2.3. How does one learn to be corrupt? In social groups, of course. If ‘being on the take’ is a successful social strategy, then it follows that the social group from which an individual learns this must itself embody this strategy. That is, the social group must itself be corrupt. However, because ‘corruption’ cuts across all empirical groupings in the Indian society, it follows that the ‘social group’ in question must refer to the society at large. Such must be the nature of this society that the individual learns to be immoral in his going-about with his fellow human beings. In some appropriate sense of the term, the social structure must itself be corrupt.

Caste – the Ethical Corruption

3. If much of the western description makes the caste system synonymous with India, caste also appears as ubiquitous to the Indians as the very air they breathe. From politicians to political pundits, from the pimps to the Prime Minister – all of us seem to belong to the caste system. Most intellectuals, from the extreme right to the extreme left, have firm opinions on the subject. Quite a few theories float around as purported explanations of the caste system. Some see a deformed class-relation in it, others a fossilised coalition of associations. Some see hygienic principles operative in the caste system, yet others some transaction rules. Some call it racial segregation, whereas others see in it the propensity of human beings to maximise fitness through extended nepotism.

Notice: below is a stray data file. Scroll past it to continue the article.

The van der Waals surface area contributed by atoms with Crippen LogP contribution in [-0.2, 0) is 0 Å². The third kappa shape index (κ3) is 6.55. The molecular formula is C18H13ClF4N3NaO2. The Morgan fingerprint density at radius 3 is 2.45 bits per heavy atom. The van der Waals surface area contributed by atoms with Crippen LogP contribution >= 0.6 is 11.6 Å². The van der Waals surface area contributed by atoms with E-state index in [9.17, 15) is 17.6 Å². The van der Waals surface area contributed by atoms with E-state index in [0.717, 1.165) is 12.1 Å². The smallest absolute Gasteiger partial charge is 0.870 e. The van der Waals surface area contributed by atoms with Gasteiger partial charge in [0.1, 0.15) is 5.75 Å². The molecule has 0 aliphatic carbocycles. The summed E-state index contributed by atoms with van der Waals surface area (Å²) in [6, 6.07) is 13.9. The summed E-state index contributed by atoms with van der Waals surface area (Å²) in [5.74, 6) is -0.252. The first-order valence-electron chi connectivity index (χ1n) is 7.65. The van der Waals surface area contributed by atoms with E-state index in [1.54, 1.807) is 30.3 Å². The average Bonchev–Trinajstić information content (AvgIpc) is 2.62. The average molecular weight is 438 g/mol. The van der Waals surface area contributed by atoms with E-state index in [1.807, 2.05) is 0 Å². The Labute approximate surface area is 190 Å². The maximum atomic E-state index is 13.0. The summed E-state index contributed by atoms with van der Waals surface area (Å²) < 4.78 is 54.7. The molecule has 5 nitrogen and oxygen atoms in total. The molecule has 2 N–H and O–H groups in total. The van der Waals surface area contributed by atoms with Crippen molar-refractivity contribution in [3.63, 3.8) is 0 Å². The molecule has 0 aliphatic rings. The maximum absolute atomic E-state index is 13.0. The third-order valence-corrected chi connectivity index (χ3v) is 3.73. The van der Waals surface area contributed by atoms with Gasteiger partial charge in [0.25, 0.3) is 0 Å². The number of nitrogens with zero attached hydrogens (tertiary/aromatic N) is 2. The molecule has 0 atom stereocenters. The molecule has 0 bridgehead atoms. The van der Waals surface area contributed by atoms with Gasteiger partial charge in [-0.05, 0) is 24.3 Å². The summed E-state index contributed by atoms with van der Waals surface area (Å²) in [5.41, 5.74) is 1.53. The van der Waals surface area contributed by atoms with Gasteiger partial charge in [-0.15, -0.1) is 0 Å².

Whatever one’s thoughts on the subject, most intellectuals appear to agree that the caste system is an obsolete form of social organisation. Its obsolescence is indexed by the hindrance it offers to everything that is desirable: progress, economic development, social equality, and justice … Without exaggeration, it could be said to be the bane of our society and culture. The caste system epitomises everything that is bad and backward.